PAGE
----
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My daughter is looking to purchase her first car, and is looking at 16-18 year-old vehicles costing $2k - $3k. This does not surprise me; she's always been fiscally responsible and cautious with her money, trying to budget shop where possible. However, it does present a problem in that I find myself inexperienced in this area and unable to guide her.

I had worked from my early teens, and my first car was a 5 year old Z28 with 30k miles. Most of my life I've aimed to purchase 3 year old vehicles to avoid the initial depreciation while still getting the advantage of high reliability and new technology. The oldest car I ever owned was an 8 year old Grand Prix GTP with 80k miles, which did face increased maintenance costs. My experience with cars is that they just plain work almost all the time, with maybe 1 trip a year to the mechanic for a minor annoyance (plus regular maintenance for oil, brakes, tires, etc, of course).

My concerns are that while $2k for a car is financially attractive, it brings with it an incredible amount of increased maintenance. In addition to the financial hit from missing work, educational hit from missing school, and comfort hit from taking it in for repairs, I would like to be able to quantify the maintenance costs for comparison to a newer car. If a $2k car requires $2500 annual maintenance, then after 5 years of ownership it hasn't saved much over a $12k 5-year-old car. If it did, I'm not sure why the owner would be selling it for just $2k. This is information we'll need to help her make a decision, and just as importantly to budget for the coming years.

So what additional maintenance items are required, and additional costs incurred, on a 17 year old car vs a newish (3-5 year old car)? For the purposes of this question, assume none of us have enough skill or experience to attempt auto maintenance ourselves and must pay a mechanic or body shop.

  • What country and area? As this will help understand the conditions and uses of used cars. Also, some example models would help as well. My current car has 140,000 miles and 9 years old and is absolutely reliable but had a good life! – RemarkLima Oct 14 '18 at 21:00
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    Safety is another important consideration, especially with a teenage driver. Modern cars tend to be more crashworthy. – pericynthion Oct 22 '18 at 2:33
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IMO a 17 year old car is something that you would buy because you like old cars, and working on them to keep them running is your hobby. You don't buy one if you just want reliable and comfortable transportation.

It's not just the maintenance cost of lower reliability. When things go wrong, you risk the hassle of trying to get replacement parts that are no longer available "off the shelf," or the expense of modifications to use modern parts instead.

Plus you will probably get worse fuel consumption and performance than a more modern car.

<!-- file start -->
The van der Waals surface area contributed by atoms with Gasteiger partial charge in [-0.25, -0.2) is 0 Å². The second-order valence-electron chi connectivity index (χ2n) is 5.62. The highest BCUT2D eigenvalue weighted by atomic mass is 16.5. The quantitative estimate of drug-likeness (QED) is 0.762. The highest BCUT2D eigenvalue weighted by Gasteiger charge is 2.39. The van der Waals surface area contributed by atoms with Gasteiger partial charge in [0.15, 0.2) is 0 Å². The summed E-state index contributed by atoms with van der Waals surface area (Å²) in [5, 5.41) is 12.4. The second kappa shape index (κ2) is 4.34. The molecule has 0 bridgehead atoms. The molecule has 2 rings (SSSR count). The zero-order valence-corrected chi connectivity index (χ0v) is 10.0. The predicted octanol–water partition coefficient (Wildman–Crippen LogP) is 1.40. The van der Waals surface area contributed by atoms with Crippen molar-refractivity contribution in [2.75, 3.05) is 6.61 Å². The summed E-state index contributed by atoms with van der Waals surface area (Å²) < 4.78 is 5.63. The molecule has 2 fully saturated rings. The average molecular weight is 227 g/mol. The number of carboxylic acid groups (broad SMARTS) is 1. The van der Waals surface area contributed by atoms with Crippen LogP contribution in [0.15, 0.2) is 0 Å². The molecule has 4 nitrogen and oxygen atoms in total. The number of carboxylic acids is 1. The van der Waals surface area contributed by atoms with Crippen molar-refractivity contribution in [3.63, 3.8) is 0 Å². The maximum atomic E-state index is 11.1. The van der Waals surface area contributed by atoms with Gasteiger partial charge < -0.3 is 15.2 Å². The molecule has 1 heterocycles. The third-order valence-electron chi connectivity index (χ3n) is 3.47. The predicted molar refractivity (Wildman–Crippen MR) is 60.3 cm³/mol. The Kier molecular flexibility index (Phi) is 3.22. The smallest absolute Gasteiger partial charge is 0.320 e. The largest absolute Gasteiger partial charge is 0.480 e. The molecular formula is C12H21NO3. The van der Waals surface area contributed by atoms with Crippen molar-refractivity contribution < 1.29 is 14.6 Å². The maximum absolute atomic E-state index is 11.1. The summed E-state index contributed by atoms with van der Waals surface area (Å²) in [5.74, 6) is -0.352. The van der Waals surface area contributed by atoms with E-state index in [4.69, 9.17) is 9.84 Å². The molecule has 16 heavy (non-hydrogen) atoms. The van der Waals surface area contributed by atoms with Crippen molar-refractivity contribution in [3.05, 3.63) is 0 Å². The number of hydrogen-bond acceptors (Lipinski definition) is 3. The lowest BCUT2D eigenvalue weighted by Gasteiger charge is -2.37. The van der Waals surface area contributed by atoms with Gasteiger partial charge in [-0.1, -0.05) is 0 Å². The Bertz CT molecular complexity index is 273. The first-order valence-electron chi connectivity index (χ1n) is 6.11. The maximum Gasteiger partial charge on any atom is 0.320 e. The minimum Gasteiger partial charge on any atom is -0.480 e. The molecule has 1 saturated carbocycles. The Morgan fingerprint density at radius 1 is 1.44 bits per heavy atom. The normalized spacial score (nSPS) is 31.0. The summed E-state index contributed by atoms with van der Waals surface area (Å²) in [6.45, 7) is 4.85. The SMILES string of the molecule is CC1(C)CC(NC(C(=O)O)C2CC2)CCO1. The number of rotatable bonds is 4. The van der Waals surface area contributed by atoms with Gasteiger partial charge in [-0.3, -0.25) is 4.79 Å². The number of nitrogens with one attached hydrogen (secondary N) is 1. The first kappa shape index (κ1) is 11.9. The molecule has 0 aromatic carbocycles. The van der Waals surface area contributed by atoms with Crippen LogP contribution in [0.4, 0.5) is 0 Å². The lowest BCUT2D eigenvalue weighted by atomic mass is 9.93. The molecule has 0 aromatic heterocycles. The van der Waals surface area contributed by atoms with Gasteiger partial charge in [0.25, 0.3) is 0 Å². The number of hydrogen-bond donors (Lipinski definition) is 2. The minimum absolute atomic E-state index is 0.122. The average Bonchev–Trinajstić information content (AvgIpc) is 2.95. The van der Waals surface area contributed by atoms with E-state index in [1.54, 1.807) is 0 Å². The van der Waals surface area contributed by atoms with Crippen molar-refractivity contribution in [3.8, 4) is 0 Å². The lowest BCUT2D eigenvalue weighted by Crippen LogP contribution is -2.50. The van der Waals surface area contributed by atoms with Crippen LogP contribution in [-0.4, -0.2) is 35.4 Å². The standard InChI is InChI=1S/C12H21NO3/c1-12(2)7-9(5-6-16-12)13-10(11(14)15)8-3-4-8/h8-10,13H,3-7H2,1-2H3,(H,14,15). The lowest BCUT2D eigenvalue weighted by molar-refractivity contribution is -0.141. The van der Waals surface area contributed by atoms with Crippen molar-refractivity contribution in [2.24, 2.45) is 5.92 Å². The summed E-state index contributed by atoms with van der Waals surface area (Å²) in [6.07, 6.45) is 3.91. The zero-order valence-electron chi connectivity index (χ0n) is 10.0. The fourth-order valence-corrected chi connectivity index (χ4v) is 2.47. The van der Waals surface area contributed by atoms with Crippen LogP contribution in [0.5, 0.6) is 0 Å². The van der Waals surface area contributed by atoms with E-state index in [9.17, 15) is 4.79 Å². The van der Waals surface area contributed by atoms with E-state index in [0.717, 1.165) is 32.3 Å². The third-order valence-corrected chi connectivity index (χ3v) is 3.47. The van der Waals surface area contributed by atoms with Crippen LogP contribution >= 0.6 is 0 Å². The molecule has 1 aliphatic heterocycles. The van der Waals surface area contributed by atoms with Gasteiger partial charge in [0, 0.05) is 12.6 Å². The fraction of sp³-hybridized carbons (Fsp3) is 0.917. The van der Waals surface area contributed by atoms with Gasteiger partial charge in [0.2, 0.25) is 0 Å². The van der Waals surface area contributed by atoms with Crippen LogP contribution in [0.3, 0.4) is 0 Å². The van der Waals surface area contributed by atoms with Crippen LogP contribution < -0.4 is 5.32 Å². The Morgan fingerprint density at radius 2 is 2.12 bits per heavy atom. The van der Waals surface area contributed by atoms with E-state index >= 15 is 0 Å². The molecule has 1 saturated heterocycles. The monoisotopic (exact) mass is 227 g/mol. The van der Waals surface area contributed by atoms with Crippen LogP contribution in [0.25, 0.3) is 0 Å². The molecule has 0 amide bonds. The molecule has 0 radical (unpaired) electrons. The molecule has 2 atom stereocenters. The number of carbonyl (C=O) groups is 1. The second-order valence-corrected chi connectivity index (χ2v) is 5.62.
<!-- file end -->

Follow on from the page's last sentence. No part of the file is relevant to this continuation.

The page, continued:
If you look at prices, there is probably a point where "older" does not mean "cheaper to buy" - and eventually "older" means "more expensive to buy" because the only cars of that age that haven't been scrapped become "collectables" for old car enthusiasts. I would guess you could find newer and more practical used cars in your daughter's price range, if you go looking for them.

Personally I would draw the line between "a personal transportation device" and "a hobbyist's or collector's item" at about 10 years old - but that may depend on your country, as well as your personal interests and abilities.

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It very much depends on the car in question. I've always run older cars, the newest being 7 years old, most around 10-12. However I've learned quite a bit of mechanical skills over the last 16 years, so I'm generally able to look after them myself.

One thing I've particularly learned is to be careful what you buy. I've had some cars that have had loads of problems, and others that have been totally reliable. Do your research - look at which cars are reliable, and which aren't. If you're in an area with damp winters and salt, look at which cars rust, as that can be a major problem.

We've got three cars at the moment, ages 13, 20 and 45. The 20 year old (a Nissan Micra) needed £50 of parts over the last year - and would have been maybe £100 of labour if I'd not done it myself.

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In the current wording there is no definitive answer possible:

It totally depends onto the type of car, the usage and maintenance. A make with bad reputation and neglected oil changes that got abused on salted pothole streets will be more troublesome than a reliable type of car with perfect maintenance and an sensible driver. There are cars around with a million kilometres and there are cars with total economic loss one month after the warranty ended.

My best recommendation would to ask a reputable mechanic to check the car for you. Then you should have a good idea on the state of the body and suspension, he should also be able to detect acute problems with the engine and transmission. To remove remaining doubts over the engine and transmission one could invest in an oil analysis to reveal eventual problems.

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